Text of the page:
LG: I have been revising my new book up until the last minute. It is a recent habit and one that I hope will pass. I like things to be light and oblique, and often resist fixity and conclusion. But I don’t agree with Valéry about abandonment. “Finished” is wrong because you don’t tick off a list or complete a set of instructions or nail everything down and walk away. “Abandoned” is not right either. Perhaps you have to decide that a poem has been pushed around and left to itself in the right amounts; that it has found its level, and that the way it will alter or go on growing is by being read, not worked on further. I don’t like to think I will resort to redecorating my earlier work.
TK: Would you say something about the origins of your first full-length collection, Night Photograph. You published two pamphlets before that, didn’t you?
LG: Night Photograph was written over five years, in my twenties. Some of the poems appeared first in two pamphlets: The Cost of Getting Lost in Space (Turret Books, 1991) and Love from a Foreign City (Slow Dancer Press, 1992). I am glad that the process of publishing a collection was a gradual one, that I had a chance to try things out, to play with arrangements, to let some poems go.
TK: How does Night Photograph seem to you now? Are there things you’d drop, things you’d do differently?
LG: It’s as if the picture people have of me is one I left behind a long time ago. Some of the earliest poems in it have a heaviness I now dislike, too much narrative; others surprise and please me if I don’t see them for a long time. Some of the book has a fierceness and innocence that I have mislaid, perhaps lost.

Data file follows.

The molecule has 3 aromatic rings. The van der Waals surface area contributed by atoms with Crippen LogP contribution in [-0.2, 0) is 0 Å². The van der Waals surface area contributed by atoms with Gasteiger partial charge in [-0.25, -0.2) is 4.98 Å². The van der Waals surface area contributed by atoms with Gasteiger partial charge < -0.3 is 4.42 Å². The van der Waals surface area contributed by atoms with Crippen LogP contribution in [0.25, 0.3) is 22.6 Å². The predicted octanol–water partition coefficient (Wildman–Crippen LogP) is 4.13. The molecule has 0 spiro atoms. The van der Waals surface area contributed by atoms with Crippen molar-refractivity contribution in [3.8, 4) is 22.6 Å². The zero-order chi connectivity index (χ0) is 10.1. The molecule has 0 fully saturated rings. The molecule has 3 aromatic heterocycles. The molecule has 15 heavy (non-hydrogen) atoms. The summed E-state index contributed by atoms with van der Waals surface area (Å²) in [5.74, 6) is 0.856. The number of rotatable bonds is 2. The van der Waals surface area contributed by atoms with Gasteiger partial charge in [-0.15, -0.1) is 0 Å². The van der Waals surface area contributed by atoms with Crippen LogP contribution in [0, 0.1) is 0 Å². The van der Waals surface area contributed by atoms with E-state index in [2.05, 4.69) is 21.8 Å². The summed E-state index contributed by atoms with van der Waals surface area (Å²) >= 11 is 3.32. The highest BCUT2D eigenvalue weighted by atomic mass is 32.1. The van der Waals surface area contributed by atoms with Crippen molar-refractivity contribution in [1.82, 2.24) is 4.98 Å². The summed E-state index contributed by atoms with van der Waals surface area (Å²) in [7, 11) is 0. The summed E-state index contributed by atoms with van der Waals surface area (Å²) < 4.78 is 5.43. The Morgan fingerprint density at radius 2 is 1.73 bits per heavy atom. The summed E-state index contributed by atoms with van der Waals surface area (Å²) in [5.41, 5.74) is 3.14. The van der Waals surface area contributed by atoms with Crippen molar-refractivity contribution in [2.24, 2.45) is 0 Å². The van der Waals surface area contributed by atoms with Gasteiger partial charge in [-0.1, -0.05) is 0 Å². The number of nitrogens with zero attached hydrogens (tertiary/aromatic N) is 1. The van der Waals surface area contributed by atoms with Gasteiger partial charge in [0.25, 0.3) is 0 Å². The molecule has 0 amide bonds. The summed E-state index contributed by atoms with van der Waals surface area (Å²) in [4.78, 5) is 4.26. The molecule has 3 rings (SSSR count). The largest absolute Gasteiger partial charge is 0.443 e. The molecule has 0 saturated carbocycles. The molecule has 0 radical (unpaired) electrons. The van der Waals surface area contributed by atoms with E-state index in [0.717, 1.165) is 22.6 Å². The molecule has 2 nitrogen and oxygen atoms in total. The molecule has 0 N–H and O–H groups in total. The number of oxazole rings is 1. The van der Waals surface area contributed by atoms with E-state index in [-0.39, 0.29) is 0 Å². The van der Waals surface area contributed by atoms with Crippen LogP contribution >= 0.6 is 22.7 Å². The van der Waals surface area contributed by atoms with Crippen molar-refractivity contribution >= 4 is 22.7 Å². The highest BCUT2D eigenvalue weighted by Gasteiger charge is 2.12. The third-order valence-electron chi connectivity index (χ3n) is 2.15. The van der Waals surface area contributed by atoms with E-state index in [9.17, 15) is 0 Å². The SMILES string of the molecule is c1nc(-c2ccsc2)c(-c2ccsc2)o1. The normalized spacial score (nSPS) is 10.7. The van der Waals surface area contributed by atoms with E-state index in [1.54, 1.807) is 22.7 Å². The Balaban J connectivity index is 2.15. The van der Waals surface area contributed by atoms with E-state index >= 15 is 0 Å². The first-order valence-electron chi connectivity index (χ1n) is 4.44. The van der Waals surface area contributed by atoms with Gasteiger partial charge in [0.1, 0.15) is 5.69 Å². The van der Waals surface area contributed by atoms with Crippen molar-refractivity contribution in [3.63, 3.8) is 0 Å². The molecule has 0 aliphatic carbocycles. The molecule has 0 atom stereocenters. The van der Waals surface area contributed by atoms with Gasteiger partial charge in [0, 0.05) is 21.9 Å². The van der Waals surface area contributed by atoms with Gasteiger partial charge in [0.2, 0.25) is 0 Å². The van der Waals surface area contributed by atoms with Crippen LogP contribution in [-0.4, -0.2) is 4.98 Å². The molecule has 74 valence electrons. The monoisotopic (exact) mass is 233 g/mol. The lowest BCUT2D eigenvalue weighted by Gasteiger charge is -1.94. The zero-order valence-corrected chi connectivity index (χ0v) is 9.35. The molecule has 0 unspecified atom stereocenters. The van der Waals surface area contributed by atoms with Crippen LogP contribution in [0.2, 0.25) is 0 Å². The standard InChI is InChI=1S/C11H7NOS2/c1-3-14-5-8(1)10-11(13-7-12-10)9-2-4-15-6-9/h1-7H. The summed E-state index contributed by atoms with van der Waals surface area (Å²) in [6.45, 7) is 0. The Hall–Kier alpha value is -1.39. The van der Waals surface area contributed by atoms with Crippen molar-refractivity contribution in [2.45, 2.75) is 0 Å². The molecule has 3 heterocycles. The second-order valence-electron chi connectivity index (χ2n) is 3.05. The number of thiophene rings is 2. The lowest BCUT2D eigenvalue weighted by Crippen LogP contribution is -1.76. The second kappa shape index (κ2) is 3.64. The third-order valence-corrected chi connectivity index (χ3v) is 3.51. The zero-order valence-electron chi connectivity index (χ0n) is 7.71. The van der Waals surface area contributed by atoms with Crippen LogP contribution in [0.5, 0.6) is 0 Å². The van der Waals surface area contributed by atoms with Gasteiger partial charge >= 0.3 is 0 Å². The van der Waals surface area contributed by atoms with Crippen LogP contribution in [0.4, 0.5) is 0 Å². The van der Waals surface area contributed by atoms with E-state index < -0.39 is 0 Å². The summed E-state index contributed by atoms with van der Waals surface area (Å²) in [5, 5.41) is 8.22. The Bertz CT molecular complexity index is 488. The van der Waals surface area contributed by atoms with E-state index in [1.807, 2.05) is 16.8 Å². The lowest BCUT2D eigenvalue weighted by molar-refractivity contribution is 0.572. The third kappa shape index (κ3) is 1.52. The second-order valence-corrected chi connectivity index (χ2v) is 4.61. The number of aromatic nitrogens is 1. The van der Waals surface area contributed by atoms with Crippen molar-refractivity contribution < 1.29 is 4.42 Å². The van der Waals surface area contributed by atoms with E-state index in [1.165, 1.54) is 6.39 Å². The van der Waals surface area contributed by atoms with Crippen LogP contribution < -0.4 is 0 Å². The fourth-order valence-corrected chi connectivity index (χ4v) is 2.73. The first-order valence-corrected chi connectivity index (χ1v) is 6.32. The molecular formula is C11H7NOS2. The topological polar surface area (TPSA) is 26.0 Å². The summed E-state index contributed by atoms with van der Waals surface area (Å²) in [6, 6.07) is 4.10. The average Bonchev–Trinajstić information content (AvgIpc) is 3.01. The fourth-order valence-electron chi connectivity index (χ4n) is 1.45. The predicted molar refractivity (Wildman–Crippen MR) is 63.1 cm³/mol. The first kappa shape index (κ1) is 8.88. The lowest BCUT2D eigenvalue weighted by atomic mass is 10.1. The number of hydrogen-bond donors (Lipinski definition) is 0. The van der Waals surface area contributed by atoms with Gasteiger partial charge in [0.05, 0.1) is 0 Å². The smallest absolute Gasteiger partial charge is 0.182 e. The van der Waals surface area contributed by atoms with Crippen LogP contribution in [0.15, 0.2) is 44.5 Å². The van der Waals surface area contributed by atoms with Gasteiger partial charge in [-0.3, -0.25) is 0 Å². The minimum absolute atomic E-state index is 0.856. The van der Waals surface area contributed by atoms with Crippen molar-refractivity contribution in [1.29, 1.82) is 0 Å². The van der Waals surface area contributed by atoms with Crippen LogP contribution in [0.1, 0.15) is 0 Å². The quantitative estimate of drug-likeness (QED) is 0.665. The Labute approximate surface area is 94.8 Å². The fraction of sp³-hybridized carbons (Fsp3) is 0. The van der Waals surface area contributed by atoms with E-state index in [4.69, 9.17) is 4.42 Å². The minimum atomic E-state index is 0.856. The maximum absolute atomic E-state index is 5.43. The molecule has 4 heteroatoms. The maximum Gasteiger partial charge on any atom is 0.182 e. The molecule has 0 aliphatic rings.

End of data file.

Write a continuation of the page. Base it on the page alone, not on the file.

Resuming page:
TK: Some of your poems have recently been included in Bloodaxe’s Making for Planet Alice. What purpose do you think women’s anthologies serve today?
LG: Making for Planet Alice is a subtle, intelligent and surprising anthology, so I am pleased to be in it. If such books serve any purpose now it must be to counter the idea that there is any such thing as a “woman poet”. Elizabeth Bishop said “I’d rather be called ‘the 16th poet’ with no reference to my sex, than one of four women - even if the other three are pretty good...” The point is it’s not the point, or shouldn’t be, but sometimes is anyway and for the wrong reasons. The femininity of poets like Bishop and Akhmatova (who hated being called a “poetess” too) is vital to their work. I do not aspire to be a male poet any more than they did.
TK: Plath is obviously an important - often a dangerous - influence for many writers. And yet she doesn’t seem to be a presence in your work. Is she a poet you admire?